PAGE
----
Lauri Lewis thought she knew what to expect when she joined the PTO four years ago. She would help run bake sales, school fairs, and teacher appreciation days, right? Well, yes. But she would also raise money for hundreds of thousands of dollars' worth of equipment and capital projects. That got her wondering—what is the PTO's role, anyway? To enrich her kids' educational experience, or to enrich her kids' school?

Increasingly, parent-teacher organizations are funding items that schools say they need but can't afford. Across the country, PTOs are picking up the tab for computers, library books, even instructor salaries and classroom aides. While most agree these items should be paid for with public funds, many PTOers say they're not going to hold their breath waiting for those funds to appear.

Lewis, whose fifth- and seventh-grade children are students in the Brazosport Independent School District in Texas, was stunned her first year on the PTO when the parent group funded a new phonics curriculum. "I was like, 'What does the school provide?' " she says.

Since then, Lewis has watched the district's PTOs pay for a new elementary school track, 20 computers with wireless Internet, a computer lab, an outdoor pavilion for physical education classes, maps, an atomic clock, and library books for the middle school.

Earlier this school year, Lewis headed up the annual Rasco Middle School PTO fundraising drive, which brought in $50,000 through gift-wrap and candy sales. "It sounds absurd, but we almost had trouble spending the money. A teacher could have asked for almost anything," Lewis says. "The schools that my kids go to are better equipped because of the PTO. I think the school board knows the PTO will come through."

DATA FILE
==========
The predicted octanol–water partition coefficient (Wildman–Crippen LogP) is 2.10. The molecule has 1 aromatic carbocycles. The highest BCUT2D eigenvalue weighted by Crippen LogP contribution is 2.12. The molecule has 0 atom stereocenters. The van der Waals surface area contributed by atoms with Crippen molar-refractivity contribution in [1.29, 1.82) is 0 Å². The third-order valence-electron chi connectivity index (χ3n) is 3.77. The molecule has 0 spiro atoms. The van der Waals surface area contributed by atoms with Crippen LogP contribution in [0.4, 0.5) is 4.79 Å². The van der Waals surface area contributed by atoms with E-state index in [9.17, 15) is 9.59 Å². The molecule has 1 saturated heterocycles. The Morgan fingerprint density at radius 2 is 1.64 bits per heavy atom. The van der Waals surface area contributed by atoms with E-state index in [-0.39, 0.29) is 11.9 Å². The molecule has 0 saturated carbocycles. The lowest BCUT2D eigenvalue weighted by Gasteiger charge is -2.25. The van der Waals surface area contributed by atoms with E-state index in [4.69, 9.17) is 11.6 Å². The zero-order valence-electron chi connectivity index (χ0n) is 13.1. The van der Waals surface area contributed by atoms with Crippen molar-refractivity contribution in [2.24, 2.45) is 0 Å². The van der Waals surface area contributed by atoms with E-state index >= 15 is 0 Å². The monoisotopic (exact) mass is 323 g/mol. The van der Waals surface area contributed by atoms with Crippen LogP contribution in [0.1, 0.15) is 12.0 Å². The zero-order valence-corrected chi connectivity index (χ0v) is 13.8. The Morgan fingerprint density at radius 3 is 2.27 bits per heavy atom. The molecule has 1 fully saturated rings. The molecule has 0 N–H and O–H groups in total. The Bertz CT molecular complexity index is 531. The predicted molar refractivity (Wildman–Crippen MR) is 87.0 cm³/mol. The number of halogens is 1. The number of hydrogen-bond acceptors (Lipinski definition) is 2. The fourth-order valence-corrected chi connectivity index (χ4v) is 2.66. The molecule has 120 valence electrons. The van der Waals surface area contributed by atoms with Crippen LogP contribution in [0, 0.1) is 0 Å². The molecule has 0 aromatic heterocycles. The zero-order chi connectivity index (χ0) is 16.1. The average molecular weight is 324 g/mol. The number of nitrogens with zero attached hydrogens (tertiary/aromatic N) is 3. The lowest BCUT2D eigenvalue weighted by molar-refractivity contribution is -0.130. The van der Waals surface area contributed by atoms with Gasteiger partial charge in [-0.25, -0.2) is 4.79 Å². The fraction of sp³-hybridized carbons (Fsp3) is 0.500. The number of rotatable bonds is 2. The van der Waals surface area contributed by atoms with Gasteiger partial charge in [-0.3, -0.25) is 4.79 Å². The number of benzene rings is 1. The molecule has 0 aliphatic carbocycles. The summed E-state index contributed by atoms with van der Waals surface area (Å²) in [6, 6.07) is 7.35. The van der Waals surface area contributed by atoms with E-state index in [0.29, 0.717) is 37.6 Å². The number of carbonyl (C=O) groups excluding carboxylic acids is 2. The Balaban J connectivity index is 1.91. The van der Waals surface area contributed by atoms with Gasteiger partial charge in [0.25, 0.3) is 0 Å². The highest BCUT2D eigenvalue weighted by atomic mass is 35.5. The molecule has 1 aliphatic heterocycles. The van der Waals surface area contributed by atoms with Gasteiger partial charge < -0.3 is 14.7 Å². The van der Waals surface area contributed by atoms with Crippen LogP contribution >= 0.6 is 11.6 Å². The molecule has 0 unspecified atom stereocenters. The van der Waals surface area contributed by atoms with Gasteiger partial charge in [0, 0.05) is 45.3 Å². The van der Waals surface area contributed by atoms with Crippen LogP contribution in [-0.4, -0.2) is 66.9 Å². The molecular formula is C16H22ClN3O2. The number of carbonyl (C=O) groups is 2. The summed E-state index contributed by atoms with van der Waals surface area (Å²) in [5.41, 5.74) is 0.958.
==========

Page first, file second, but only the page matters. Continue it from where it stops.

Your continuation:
And therein lies a problem, according to National PTA President Shirley Igo. While it's understandable—indeed commendable—that parents want to provide big-ticket items for their children's school, it's unfair to do so, she says. Private funds tip the balance of equity in public schools, with students in wealthier communities likely to end up with more than their peers in less well-off districts. "When some schools are able to raise additional funds from outside sources, while other schools are not, we develop a multi-tiered education system that places many of our children at a great disadvantage," Igo explains. "No child's education should depend on where he lives, his socioeconomic condition, or the ability of his community to add to his school's resources."

Others disagree, arguing that providing the best resources for their children can't be a bad thing.

A Budget Band-Aid?

Private donations to public schools are not new phenomena, although lately, parent groups have edged into a more central funding role, largely because of budget cuts. Many states have adopted tax limitation measures, restricting the amount of money a community can raise for services like education. And with only 20 percent of American families having children in public school, support for increased education funding has fallen off, said S. Paul Reville, who is on the faculty of the Harvard School of Education and is co-director of Harvard's Pew Forum on Standards-Based Reform.